By on July 25, 2014


It’s been years now since Honda introduced a new generation Acura NSX as a concept and it looks like it may take even more time to reach production since the prototype that was recently spotted testing at the Nurburgring circuit has been pretty much destroyed, apparently the victim of an engine compartment fire.


The fire looks to have been unrelated to the electric drive that powers the all-wheel-drive hybrid supercar’s front wheels. Germany’s Motor Talk reports that the test drivers were able to exit the car without injury but that the NSX prototype appears to be a complete write-off. Though Honda would not comment, a photographer who witnessed the incident said that the fire started in the engine compartment and subsequently spread into the passenger compartment and trunk.

While fires involving the Chevy Volt, Fisker Karma and Tesla Model S have raised the issue of electric and hybrid vehicles’ fire safety (mostly out of proportion to the actual fire risk of EVs), the batteries that supply current to the two electric motors up front in the NSX were reportedly not involved in the fire.

The incident has incidentally has allowed us a look at the NSX’s construction. Composite body panels (which melted in the fire) are mounted to an aluminum unibody, not entirely unlike the Pontiac Fiero, thought the little mid-engine Pontiac had a superstructure made of steel.

More photos here.

Ronnie Schreiber edits Cars In Depth, a realistic perspective on cars & car culture and the original 3D car site. If you found this post worthwhile, you can get a parallax view at Cars In Depth. If the 3D thing freaks you out, don’t worry, all the photo and video players in use at the site have mono options. Thanks for reading – RJS

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53 Comments on “Acura NSX Prototype Flame Broiled on Burgerkingring...”

  • avatar


    If Tony Stark was so rich, he shoulda’ had a Bugatti Veyron: Super Sport.

  • avatar

    I remember reading that, if you hit the guardrail on the Nurburgring, you get charged for the cost of replacing it. I wonder how much they charge for extinguishing a fire?

    Edited to add: It’s interesting that they use a Dodge Ram (with a Hemi decal) as one of their safety vehicles. I didn’t know it was sold in Germany. That one looks like the ride height has been lowered compared to the ones they sell in the States.

    • 0 avatar

      I believe that’s anywhere. Hit a guardrail or telephone pole in VA and you get a bill for it.

      This poses the question though, which would be cheaper to hit, your fellow motorist or the infrastructure?

    • 0 avatar

      The Ram is a grey import. Dodge and Chrysler currently have no official sales channel in Germany. Even when they had dealers in the past, the Ram was never officially imported.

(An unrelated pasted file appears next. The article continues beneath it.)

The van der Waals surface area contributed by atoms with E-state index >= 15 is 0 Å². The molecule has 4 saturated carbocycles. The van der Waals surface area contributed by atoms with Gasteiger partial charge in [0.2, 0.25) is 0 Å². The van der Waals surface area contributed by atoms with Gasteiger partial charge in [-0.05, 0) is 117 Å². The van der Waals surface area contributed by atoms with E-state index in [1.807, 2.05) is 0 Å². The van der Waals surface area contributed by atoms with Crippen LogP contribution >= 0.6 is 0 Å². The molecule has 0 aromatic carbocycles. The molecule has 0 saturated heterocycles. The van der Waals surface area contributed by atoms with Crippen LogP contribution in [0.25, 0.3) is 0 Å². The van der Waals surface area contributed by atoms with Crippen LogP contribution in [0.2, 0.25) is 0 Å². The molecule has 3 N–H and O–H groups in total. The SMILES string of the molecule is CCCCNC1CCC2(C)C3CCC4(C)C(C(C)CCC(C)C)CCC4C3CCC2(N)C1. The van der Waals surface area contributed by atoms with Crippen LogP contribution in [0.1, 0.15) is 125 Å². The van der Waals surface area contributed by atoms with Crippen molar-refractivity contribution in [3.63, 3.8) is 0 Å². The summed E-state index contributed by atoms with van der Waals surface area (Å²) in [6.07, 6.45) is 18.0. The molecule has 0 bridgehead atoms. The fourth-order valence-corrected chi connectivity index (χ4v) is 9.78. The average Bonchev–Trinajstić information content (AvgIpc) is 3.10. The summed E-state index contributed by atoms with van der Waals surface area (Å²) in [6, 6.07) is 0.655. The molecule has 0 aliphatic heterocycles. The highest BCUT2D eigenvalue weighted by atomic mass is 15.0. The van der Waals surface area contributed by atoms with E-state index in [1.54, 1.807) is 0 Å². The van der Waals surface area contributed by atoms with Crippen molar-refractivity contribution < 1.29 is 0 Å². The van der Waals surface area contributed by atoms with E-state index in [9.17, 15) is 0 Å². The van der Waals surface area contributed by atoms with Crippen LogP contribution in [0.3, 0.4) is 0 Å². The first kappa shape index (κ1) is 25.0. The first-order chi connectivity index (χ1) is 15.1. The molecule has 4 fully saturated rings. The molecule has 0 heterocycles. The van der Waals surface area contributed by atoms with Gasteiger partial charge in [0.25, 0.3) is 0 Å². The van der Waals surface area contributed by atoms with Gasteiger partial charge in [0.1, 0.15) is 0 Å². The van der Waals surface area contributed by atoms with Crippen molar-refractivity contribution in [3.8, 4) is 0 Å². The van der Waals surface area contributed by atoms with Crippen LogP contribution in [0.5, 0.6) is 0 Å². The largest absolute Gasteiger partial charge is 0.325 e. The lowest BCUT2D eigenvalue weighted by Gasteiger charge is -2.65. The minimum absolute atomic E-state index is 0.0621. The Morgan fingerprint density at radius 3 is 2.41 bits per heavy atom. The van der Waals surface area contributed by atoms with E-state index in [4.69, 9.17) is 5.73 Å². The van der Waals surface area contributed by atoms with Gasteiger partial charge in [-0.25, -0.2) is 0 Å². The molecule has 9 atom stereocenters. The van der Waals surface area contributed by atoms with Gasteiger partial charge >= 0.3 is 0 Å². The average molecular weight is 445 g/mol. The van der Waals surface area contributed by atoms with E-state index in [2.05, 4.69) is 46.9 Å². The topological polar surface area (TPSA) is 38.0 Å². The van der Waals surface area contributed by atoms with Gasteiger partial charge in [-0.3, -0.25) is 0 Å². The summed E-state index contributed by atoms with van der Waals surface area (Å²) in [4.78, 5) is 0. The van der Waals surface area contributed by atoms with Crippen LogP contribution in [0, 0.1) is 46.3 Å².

• 0 avatar

      The cost of repairing the guardrails at the Nurburgring should you stuff your car into one is something crazy like 1000 EUR per meter – so it’s not just their cars that are expensive to fix.

      I saw a bunch of Rams running around Germany and Switzerland when I was there last month – I assumed that this was due to the Daimler tie up a while back.

  • avatar

    The Burgerkingring jokes are going to write themselves with this flame-broiled whopper of an incident.

  • avatar

    The Fiero was known to burst into flame on the early ones too!

    Really it’s funny that they’re having so much trouble. They SHOULD have kept making the prior NSX, as it was very good, very recognizable, desirable, practical, fuel efficient, and had a similar “make it forever” cult status as the Lotus Esprit. I feel they really screwed up when they dropped it without an immediate replacement. Not like they weren’t making money on the few they sold each year.

    • 0 avatar

      Y’all need to keep the Fiero out your mouths!

      Though, was any vehicle ever more appropriately named?

    • 0 avatar

      It’s worth recalling that in the late 1980’s when Honda and Toyota figured they had conquered US mainstream auto markets – small and mid-size sedans – they went looking for new directions. Toyota went with a full-tilt Supra and Honda went even further with the NSX. And both missed the market badly, as Americans went for SUV’s. It took years for Toyota and Honda to adjust their product lines (remember the Honda Passport – a rebadged Isuzu?) So dropping the first NSX (and the last Supra) was a retrenchment of sorts and an admission of the bad miscalculation both companies made in the late 80’s and 90’s. Both have been makers of bland appliances – sedans and SUV’s – ever since.

      • 0 avatar

        If they went “looking for new directions” with the Supra and NSX they did it solely as a prestige/leisure activity for a miniscule niche market. They certainly did not in the process abandon their positions already won in vastly more significant segments.

      • 0 avatar

        Interesting hypothesis, but I’m not convinced.

        The real growth in the market has been in crossovers, especially luxury crossovers. The most successful crossover has been the Lexus RX; the most successful 3-row luxury crossover has been the Acura MDX.

  • avatar

    So, does this set back its release another 10 yrs?

  • avatar

    “the test drivers were able to exit the car without injury”

    Good… now I can say I find this funny and appetizing. Crispy/charred on the outside is how I like my brats, bitte.

  • avatar

    Well, that’s why you test them.

  • avatar

    Thanks for the link to the German reports. That language makes the perfect mustard.

  • avatar

    Crazy Honda, they’ll do anything for a little publicity!

  • avatar

    Interesting to see the way panels burned. Looks like the binder burned away leaving the strips of carbon fiber.

    I guess ‘Ring testing pays off after all. A design defect in the car was revealed – dramatically – before being placed into future owners’ hands.

    That’s a really slick emergency vehicle they made out of a Ram crew cab.

  • avatar

    Looks like Honda pulled an Audi R8 V10 Prototype. Vtec just kicked in yo!

  • avatar
    Nicholas Weaver

    Sing it Johnny…